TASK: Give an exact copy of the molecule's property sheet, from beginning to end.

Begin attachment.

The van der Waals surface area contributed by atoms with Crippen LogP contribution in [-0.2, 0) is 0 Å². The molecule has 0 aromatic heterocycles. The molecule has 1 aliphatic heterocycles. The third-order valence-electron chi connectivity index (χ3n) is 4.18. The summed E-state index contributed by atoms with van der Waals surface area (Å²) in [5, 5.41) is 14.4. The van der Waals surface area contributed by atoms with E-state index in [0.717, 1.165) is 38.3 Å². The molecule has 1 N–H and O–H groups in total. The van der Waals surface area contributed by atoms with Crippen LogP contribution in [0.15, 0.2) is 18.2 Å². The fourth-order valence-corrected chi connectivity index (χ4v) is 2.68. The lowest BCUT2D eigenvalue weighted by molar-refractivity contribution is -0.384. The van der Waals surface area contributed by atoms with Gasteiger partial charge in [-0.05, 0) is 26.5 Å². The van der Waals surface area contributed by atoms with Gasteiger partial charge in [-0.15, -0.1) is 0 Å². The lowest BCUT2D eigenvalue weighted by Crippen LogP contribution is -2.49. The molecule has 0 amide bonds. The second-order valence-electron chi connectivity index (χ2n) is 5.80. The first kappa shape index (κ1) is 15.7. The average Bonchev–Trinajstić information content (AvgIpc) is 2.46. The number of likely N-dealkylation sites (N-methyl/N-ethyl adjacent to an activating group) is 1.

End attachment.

The van der Waals surface area contributed by atoms with Crippen LogP contribution in [-0.2, 0) is 0 Å². The molecule has 0 aromatic heterocycles. The molecule has 1 aliphatic heterocycles. The third-order valence-electron chi connectivity index (χ3n) is 4.18. The summed E-state index contributed by atoms with van der Waals surface area (Å²) in [5, 5.41) is 14.4. The van der Waals surface area contributed by atoms with E-state index in [0.717, 1.165) is 38.3 Å². The molecule has 1 N–H and O–H groups in total. The van der Waals surface area contributed by atoms with Crippen LogP contribution in [0.15, 0.2) is 18.2 Å². The fourth-order valence-corrected chi connectivity index (χ4v) is 2.68. The lowest BCUT2D eigenvalue weighted by molar-refractivity contribution is -0.384. The van der Waals surface area contributed by atoms with Gasteiger partial charge in [-0.05, 0) is 26.5 Å². The van der Waals surface area contributed by atoms with Gasteiger partial charge in [-0.15, -0.1) is 0 Å². The lowest BCUT2D eigenvalue weighted by Crippen LogP contribution is -2.49. The molecule has 0 amide bonds. The second-order valence-electron chi connectivity index (χ2n) is 5.80. The first kappa shape index (κ1) is 15.7. The average Bonchev–Trinajstić information content (AvgIpc) is 2.46. The number of likely N-dealkylation sites (N-methyl/N-ethyl adjacent to an activating group) is 1.